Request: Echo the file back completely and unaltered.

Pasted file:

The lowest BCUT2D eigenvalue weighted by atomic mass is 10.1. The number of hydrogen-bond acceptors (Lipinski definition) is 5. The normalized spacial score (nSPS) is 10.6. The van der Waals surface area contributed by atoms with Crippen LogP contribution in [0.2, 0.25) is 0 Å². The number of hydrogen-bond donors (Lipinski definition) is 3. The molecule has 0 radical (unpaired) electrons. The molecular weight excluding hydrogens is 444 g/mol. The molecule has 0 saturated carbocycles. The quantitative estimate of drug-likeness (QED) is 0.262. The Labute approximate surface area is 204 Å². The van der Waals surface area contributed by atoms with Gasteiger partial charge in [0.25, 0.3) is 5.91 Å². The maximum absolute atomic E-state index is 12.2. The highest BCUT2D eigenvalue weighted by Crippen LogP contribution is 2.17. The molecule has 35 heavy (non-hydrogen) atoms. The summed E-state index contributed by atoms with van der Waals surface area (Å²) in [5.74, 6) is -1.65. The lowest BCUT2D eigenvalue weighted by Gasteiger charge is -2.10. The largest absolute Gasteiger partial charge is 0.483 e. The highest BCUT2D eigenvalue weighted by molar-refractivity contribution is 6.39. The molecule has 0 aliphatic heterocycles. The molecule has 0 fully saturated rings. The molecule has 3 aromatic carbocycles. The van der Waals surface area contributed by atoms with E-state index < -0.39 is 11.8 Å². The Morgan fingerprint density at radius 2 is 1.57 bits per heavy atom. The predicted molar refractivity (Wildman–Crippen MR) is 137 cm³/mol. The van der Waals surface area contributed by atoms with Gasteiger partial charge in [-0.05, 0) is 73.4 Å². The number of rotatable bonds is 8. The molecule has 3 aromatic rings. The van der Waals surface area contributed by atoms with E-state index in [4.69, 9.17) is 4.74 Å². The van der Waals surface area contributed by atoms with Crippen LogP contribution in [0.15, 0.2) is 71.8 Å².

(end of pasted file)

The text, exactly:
The lowest BCUT2D eigenvalue weighted by atomic mass is 10.1. The number of hydrogen-bond acceptors (Lipinski definition) is 5. The normalized spacial score (nSPS) is 10.6. The van der Waals surface area contributed by atoms with Crippen LogP contribution in [0.2, 0.25) is 0 Å². The number of hydrogen-bond donors (Lipinski definition) is 3. The molecule has 0 radical (unpaired) electrons. The molecular weight excluding hydrogens is 444 g/mol. The molecule has 0 saturated carbocycles. The quantitative estimate of drug-likeness (QED) is 0.262. The Labute approximate surface area is 204 Å². The van der Waals surface area contributed by atoms with Gasteiger partial charge in [0.25, 0.3) is 5.91 Å². The maximum absolute atomic E-state index is 12.2. The highest BCUT2D eigenvalue weighted by Crippen LogP contribution is 2.17. The molecule has 35 heavy (non-hydrogen) atoms. The summed E-state index contributed by atoms with van der Waals surface area (Å²) in [5.74, 6) is -1.65. The lowest BCUT2D eigenvalue weighted by Gasteiger charge is -2.10. The largest absolute Gasteiger partial charge is 0.483 e. The highest BCUT2D eigenvalue weighted by molar-refractivity contribution is 6.39. The molecule has 0 aliphatic heterocycles. The molecule has 0 fully saturated rings. The molecule has 3 aromatic carbocycles. The van der Waals surface area contributed by atoms with E-state index < -0.39 is 11.8 Å². The Morgan fingerprint density at radius 2 is 1.57 bits per heavy atom. The predicted molar refractivity (Wildman–Crippen MR) is 137 cm³/mol. The van der Waals surface area contributed by atoms with Gasteiger partial charge in [-0.05, 0) is 73.4 Å². The number of rotatable bonds is 8. The molecule has 3 aromatic rings. The van der Waals surface area contributed by atoms with E-state index in [4.69, 9.17) is 4.74 Å². The van der Waals surface area contributed by atoms with Crippen LogP contribution in [0.15, 0.2) is 71.8 Å².